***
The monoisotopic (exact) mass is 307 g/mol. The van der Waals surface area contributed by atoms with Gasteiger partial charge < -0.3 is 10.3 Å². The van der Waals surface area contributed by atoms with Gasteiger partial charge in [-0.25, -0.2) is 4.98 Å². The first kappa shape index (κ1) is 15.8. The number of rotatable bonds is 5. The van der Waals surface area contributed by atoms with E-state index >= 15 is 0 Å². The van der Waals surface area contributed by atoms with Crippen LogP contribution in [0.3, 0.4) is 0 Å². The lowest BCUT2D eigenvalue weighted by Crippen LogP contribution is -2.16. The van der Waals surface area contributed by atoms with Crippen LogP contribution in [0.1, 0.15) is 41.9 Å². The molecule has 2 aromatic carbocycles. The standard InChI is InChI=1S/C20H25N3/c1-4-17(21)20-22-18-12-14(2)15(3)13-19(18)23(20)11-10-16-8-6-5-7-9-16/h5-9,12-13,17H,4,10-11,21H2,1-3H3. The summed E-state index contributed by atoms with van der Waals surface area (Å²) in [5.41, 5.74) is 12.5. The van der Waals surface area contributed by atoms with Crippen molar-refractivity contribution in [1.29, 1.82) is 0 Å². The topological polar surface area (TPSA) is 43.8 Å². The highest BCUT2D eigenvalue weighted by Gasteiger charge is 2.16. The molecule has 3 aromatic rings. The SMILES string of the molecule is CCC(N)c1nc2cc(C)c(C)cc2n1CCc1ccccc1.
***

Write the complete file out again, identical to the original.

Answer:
The monoisotopic (exact) mass is 307 g/mol. The van der Waals surface area contributed by atoms with Gasteiger partial charge < -0.3 is 10.3 Å². The van der Waals surface area contributed by atoms with Gasteiger partial charge in [-0.25, -0.2) is 4.98 Å². The first kappa shape index (κ1) is 15.8. The number of rotatable bonds is 5. The van der Waals surface area contributed by atoms with E-state index >= 15 is 0 Å². The van der Waals surface area contributed by atoms with Crippen LogP contribution in [0.3, 0.4) is 0 Å². The lowest BCUT2D eigenvalue weighted by Crippen LogP contribution is -2.16. The van der Waals surface area contributed by atoms with Crippen LogP contribution in [0.1, 0.15) is 41.9 Å². The molecule has 2 aromatic carbocycles. The standard InChI is InChI=1S/C20H25N3/c1-4-17(21)20-22-18-12-14(2)15(3)13-19(18)23(20)11-10-16-8-6-5-7-9-16/h5-9,12-13,17H,4,10-11,21H2,1-3H3. The summed E-state index contributed by atoms with van der Waals surface area (Å²) in [5.41, 5.74) is 12.5. The van der Waals surface area contributed by atoms with Crippen molar-refractivity contribution in [1.29, 1.82) is 0 Å². The topological polar surface area (TPSA) is 43.8 Å². The highest BCUT2D eigenvalue weighted by Gasteiger charge is 2.16. The molecule has 3 aromatic rings. The SMILES string of the molecule is CCC(N)c1nc2cc(C)c(C)cc2n1CCc1ccccc1.